Monday, 21 November 2011

My Brain Hurts After A Great Day

Sunday morning up and away by 7 and a quick visit to Killingworth Lake.  4 Goosanders on view, 2 Male and 2 Female with one of the Males being a Full adult with gorgeous plumage.  But as usual they are up and away like rockets once you get within 50m of them, unlike the ones we saw earlier in North Wales who came up to you and took bread from hand.  Quite a few Tufted Ducks and at least 118 Mute Swans.  The Mallards seemed to be having a mass migration onto the smaller pool and were crossing the road in small groups of about 6 to 8.  They would wait for a car to pass (quite busy for 7.20 on a Sunday) then would scuttle across then the next lot would wait even if there was no traffic until the next car would appear then away they went as soon as it passed.  I watched this happen at least 8 times then wandered across the road to see where they were going as they would hop across the wall and would dissappear.  There was over a 100 tucked on the little bank leading down to the water.  On to the patch at Big Waters and the Sun assisted by the clouds was giving some awesome views as I wandered round the public end.


By the football pitch car park there was loads of Thrushes around bathing in the light and warmth of the sun and on this tree alone there must have been a mixture of at least 50 Redwings and Fieldfares.


Plenty of them on the Football Pitch also but had to shoot with the Sun in front of me and from inside the car.


One of the bonniest birds around, the Fieldfare, is even more of a stunner in the sun, now if only I could teach my camera to take pictures of what I can see.


I was standing by the gate in the car park finishing off my Maccydees Latte when this Blackbird came and landed on a branch right above my head and just sat there.  I didnt take a pic at first just stood and watched thinking that if I lift my camera it will be away, so finishing my coffee I went and put my cup in the bin and the Blackbird hopped over to the tree next to the bin so with 2 hands free I took a couple of snaps put my camera down and he then flew away.  Now if only the Redwings and Fieldfares had been that accommodating earlier on.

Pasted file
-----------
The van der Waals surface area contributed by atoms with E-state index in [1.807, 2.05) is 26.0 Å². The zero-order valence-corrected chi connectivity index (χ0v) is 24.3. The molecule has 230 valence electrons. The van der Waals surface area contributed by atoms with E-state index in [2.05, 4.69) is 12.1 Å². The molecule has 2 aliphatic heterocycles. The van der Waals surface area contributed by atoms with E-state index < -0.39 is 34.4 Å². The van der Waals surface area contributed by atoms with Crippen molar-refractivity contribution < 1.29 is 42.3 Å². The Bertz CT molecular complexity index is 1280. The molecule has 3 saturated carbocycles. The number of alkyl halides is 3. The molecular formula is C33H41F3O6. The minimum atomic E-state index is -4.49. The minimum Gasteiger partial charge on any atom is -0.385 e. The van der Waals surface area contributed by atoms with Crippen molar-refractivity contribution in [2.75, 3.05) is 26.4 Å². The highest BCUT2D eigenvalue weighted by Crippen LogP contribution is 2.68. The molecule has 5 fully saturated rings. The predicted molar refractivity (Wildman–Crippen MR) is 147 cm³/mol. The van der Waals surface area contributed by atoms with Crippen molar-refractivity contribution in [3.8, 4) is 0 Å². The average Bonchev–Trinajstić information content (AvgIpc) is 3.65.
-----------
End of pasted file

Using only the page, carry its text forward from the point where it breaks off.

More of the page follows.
I had a quick visit to the hide and a chat with John B who was occupying his usual corner then headed back to the car to meet Graeme B for a trip up to Holy Island to see a visitor from the East.  I actually bumped into Graeme halfway down the track on his hunkers examining a freshly killed Blackbird with a ring on.  We then left and bumped into Alan J and Ian D on the way out and told them where the dead Blackbird was.  On our return Alan had already sent an email saying

"Yes it was one that I ringed but interestingly it was a while ago.
A 4M Blackbird 24/06/2006. There had been no further retraps."

Off we went to Holy Island arriving about 30mins before the water receded enough for us cross although these Brent Geese being unable to read completely ignored the signage.  Whilst we were waiting I did spot an outline looking into the sun and thought thats different, pointed it out to Graeme, who confirmed it was a Pintail and thought "the boy had done well" until Graeme said there were quite a lot round here.